About a million children in London given polio boosters after virus detected in sewage

‘Silent’ spread of polio in New York prompts CDC to consider additional vaccinations for some people

The case was identified in Rockland County, which has alarmingly low polio vaccination rates. Dr. José Romero, director of the CDC’s National Center for Immunization and Respiratory Diseases, noted that most people with polio are asymptomatic and can therefore unknowingly spread the virus.

“There are many people in the community who are infected with polio. They are spreading the virus,” he said. “Transmission is always possible because transmission will be silent.”

A team of CDC disease detectives traveled to Rockland County from agency headquarters in Atlanta last week and they were “very nervous” that polio “could get out of control very quickly and we could be in for a crisis,” the community health department said in a meeting with the team. leader.

“They are — what is the opposite of cautious optimism?” said another community leader, a vaccine education expert, who also met with the CDC team in Rockland County. Both leaders requested anonymity because they were not authorized to speak publicly.

Polio can cause incurable paralysis and death, but thanks to vaccinations, most people in the United States are protected. Others, however, may be susceptible to the virus for a variety of reasons.

Unvaccinated and unvaccinated people are vulnerable, with polio vaccination rates around 60 percent in Rockland County and Orange County, which borders just north of New York City, compared with 93 percent nationally. People who are immunocompromised can be vulnerable even when fully vaccinated.
Romero said the CDC is considering options to protect people from polio, including giving children in the area extra immunizations, as British health authorities are now doing in London, or sending them to polio. Additional doses are recommended for some adults.

“We’re looking at every aspect of how to deal with this. At this point, we don’t have a clear answer,” he said.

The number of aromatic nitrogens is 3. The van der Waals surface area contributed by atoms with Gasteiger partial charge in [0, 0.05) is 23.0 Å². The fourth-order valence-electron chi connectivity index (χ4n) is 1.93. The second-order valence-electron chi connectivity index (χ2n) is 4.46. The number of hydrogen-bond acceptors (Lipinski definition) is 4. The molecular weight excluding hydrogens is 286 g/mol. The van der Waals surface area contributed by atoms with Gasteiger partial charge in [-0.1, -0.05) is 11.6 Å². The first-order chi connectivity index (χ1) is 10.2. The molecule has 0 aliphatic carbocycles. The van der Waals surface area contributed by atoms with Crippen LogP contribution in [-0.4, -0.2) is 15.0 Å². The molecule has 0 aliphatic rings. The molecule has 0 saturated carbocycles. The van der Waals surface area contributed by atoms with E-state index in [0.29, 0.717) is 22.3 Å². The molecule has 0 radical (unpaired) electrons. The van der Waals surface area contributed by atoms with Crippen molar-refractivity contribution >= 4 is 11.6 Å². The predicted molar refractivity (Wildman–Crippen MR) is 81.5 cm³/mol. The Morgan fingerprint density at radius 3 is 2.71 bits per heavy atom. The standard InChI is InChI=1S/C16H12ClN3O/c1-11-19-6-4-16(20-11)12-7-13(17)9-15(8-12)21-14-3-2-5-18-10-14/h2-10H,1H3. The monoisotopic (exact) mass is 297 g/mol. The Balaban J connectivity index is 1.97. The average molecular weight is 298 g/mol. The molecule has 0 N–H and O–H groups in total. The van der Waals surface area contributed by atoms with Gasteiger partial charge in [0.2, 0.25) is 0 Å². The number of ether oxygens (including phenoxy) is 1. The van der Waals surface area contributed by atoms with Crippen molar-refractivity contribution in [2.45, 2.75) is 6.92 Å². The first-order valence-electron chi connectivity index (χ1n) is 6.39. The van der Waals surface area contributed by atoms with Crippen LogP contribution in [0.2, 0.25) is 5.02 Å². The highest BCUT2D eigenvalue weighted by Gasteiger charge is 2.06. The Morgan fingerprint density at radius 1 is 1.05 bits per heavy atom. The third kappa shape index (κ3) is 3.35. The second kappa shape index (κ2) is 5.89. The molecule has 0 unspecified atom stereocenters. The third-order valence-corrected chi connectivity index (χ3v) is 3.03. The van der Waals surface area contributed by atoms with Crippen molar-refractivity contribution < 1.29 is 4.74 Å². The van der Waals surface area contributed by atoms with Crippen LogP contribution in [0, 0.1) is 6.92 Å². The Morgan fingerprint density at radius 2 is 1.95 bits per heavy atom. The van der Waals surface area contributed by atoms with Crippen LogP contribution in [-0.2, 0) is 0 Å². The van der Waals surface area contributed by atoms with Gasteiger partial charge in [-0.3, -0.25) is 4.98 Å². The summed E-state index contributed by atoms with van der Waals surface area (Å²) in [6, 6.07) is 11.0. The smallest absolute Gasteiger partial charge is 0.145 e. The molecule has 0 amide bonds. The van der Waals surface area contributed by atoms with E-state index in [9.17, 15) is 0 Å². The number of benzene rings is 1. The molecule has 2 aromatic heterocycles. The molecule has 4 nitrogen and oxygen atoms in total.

A “Silent Killer”

The Rockland County polio case is the first to be detected in the U.S. in nearly a decade.

The virus has also been found in sewage in Rockland County and neighboring Orange County. Positive samples are genetically linked to individual cases, but no other cases have been reported in the United States.
New York adult diagnosed with polio, first U.S. case in nearly a decade
According to the CDC, about three-quarters of people with polio have no symptoms, but they are still able to spread the virus to others. Among others, most have symptoms such as a sore throat or headache that are easily overlooked or confused with other medical conditions. Only a relatively small number, about 1 in 200 infected people, are paralyzed. Some paralyzed people died because they couldn’t breathe.
In the late 1940s, the polio epidemic in the United States resulted in an average of more than 35,000 disabilities per year. A vaccination campaign began in 1955, and cases dropped rapidly. Today, a full round of childhood polio vaccinations — four doses of the vaccine between 2 months of age and 6 years of age — are at least 99 percent effective, according to the CDC.
But in recent decades, some small groups have not vaccinated their children against the virus. One of them is the ultra-Orthodox Jewish community in New York, including in Rockland County.

The community health chief said the largely religious Jewish community in Rockland County has united in an effort to educate the “outliers” of refusing vaccinations.

“It’s a silent killer, like carbon monoxide, and we don’t know when it’s going to hit us,” she said.

“Press release won’t cut it”

The vaccine educator said the CDC team has been working on learning the best ways to communicate with members of this community, who often don’t use the internet but get a lot of information from the messaging platform WhatsApp and community newspapers.

This week, Rockland County and local health care providers distributed an infographic in English and Yiddish announcing that “polio is spreading in Rockland County.”

In a meeting with the CDC team, “we talked about a message that needed to resonate, and a press release wouldn’t cut it,” said the Rockland County vaccine educator.

Dr. Mary Leahy, CEO of Bon Secours Charity Health System, the largest health care provider in Rockland County and a member of WMCHealth, participated in a meeting with the CDC and said to let people who have not vaccinated their children against polio Knowing the severity of the disease, “I turned to my grandparents and great-grandparents who actually lived through the polio era in the ’40s and ’50s.”

That makes sense for Romero.

“I grew up in Mexico. I saw this disease and complications,” he said. “I go to school with kids with braces.”

He said many Americans fail to recognize the “devastating” effects of polio’s “lifelong paralysis.”

“I think most of the American public has never seen a case of polio. People have lost their fear of the disease, if you will.”

CNN’s Danielle Herman and John Bonifield contributed to this report.

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